2015 Funding Round - Project

Professor Edward Gane
Auckland District Health Board
Molecular predictors of liver cancer in Māori with chronic hepatitis B
24 months

Lay summary

Hepatitis B virus is the second most common cause of cancer behind tobacco with almost 1 million deaths per annum from liver cancer. The precise changes in the virus which trigger the development of liver cancer later in life are unknown.
The aim of this study is to try to identify these changes by analysing the entire HBV DNA in samples taken in 1984 from 572 young Māori in the Kawerau study, a number of whom have since developed liver cancer.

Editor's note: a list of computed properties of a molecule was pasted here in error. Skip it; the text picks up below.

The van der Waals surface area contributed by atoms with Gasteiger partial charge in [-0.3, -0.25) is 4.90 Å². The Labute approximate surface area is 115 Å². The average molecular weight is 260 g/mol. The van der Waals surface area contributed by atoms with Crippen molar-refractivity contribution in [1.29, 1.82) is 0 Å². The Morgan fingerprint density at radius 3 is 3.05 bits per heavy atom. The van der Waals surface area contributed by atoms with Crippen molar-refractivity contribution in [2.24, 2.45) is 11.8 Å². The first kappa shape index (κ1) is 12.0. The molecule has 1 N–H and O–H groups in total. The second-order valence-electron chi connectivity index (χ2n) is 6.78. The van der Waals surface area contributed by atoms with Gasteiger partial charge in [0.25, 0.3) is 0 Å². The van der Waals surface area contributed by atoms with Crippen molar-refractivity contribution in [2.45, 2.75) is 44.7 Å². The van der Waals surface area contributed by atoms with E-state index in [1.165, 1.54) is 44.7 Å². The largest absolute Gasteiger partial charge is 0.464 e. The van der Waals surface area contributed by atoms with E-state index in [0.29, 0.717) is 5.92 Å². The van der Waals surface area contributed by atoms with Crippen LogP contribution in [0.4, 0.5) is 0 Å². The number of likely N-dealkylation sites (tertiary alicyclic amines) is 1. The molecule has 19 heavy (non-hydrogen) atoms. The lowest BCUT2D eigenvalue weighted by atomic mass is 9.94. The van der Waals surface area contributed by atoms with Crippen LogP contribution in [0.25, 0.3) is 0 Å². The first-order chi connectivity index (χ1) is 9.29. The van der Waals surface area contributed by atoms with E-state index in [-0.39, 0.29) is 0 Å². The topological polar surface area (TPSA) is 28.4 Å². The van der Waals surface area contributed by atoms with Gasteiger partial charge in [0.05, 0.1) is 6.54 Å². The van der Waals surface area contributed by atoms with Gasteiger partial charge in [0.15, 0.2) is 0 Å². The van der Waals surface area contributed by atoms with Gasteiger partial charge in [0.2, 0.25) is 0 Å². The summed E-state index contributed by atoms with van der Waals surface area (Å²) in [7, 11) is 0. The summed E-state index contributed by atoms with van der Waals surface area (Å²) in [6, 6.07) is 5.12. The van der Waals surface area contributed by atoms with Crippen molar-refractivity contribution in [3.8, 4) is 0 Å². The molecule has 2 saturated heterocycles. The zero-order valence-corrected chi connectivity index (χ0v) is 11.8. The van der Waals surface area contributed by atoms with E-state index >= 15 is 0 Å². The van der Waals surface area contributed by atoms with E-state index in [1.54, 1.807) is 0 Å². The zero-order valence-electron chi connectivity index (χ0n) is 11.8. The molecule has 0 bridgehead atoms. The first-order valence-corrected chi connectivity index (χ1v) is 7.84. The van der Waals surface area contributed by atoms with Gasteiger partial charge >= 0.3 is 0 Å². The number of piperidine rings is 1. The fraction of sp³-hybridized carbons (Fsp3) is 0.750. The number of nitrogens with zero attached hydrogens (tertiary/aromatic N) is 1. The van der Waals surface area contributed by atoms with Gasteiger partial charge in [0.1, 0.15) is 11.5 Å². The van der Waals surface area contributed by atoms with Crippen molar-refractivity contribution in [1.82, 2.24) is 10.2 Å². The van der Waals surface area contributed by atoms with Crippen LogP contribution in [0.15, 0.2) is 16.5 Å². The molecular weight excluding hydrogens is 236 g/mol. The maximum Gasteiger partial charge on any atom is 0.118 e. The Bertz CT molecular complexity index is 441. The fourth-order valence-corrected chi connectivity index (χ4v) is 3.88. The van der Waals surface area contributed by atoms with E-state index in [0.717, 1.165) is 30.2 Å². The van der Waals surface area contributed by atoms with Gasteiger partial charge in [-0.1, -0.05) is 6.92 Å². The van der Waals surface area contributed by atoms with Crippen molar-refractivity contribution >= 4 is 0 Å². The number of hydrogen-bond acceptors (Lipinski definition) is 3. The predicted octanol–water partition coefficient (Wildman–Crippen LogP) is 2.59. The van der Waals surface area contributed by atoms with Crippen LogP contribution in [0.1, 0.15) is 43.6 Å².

These 1984 blood samples will be analysed by the very sensitive technique of next generation whole genomic sequencing. All HBV sequences from all patients will be then analysed by powerful software programme to identify specific mutations or deletions in the HBV genome which are associated with liver cancer development. Any such marker could then be used to predict someone’s life-long risk for liver cancer and need for surveillance.

Back to Funding Recipients